7. The ‘Entrepreneur’
A variant of the Broke Client is the client that can’t afford to pay you now, but will if the project is successful. Another big alarm should go off at this point. In this situation you are effectively an unsecured investor in a venture, and are operating entirely at risk.
Ask yourself how much you believe in this venture, and also how much risk is the Entrepreneur putting in? Sometimes you might find out that everyone else is getting paid, and you are the only one expected to work on spec.
If you do go down this route then choose your projects carefully, and insist that you earn some equity in return for your efforts — big risk should result in big reward. Do not settle this on the back of a napkin, get it in writing and signed. Depending on the amount of work involved you may want to let a lawyer look it over.
8. The ‘Buddy’
Sometimes a potential client might act like your new best friend. They want to take you to the pub, go for coffee, or just drop by your studio because they were passing. They will add you as a friend on Facebook, send you funny links by e-mail, or tickets to the football.
This client is likely to use emotional manipulation to get you to do more work, accept lower payments, and be their support network.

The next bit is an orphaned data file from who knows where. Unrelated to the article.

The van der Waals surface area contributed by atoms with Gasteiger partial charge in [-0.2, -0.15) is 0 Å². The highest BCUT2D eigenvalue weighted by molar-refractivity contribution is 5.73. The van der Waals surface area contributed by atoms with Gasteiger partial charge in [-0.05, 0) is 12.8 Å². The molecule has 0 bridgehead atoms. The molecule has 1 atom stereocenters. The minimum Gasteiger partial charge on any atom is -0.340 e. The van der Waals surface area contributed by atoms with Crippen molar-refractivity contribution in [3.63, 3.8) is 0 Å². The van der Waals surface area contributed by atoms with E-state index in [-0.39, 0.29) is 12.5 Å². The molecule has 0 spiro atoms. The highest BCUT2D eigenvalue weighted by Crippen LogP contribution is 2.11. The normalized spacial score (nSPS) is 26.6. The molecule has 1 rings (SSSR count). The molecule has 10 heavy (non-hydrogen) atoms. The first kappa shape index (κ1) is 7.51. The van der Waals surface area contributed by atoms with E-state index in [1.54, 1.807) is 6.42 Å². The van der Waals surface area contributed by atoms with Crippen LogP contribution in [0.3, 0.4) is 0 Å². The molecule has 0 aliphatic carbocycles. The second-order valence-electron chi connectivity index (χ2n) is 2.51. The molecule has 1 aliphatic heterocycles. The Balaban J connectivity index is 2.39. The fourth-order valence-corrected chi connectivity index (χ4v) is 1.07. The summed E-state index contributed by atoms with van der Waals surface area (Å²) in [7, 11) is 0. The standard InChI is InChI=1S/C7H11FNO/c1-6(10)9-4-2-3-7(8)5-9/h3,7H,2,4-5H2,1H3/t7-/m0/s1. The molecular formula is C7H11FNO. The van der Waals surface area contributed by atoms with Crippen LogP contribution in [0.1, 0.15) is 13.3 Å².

Remember, you are not in business to make friends; strong relationships with clients are built on mutual respect, over a long period of working together. Sure, go out for a drink if you’d like to, but don’t let it get in the way of business.
9. The Client from Hell
There are infinite variations on the Client from Hell. Here are just a few:
Clients who constantly want to make changes on changes.
Clients who never respond.
Clients who go behind your back.
Clients who impose impossible deadlines.
Clients who miss deadlines.
Client who don’t want to pay for any work they don’t use.
The trouble with the Client from Hell, is that they tend to disguise themselves well. The only thing you can do is ensure you’re covered legally, and get out while the gettin’s good.
Don’t be a bad supplier
Finally, it’s worth looking at your own performance as a supplier. Are you doing everything you should keep the working relationship healthy? Try looking at things from the client’s perspective. If you were a client, how would you like your supplier to conduct themselves?
It’s tempting to moan about your clients to friends, colleagues and acquaintances, but the person you moan to today might think twice about being your client tomorrow.
Remember, being a design professional is not about trying to be friends with everybody, but by being clear and upfront with clients you can ensure that in your dealings with them there can be no emotional manipulation.
Clients that are responsive, engaged, and (most important of all) pay on time, are to be treasured. If you have them, hold on to them, cherish them, and don’t forget to tell them once in a while how much you appreciate them.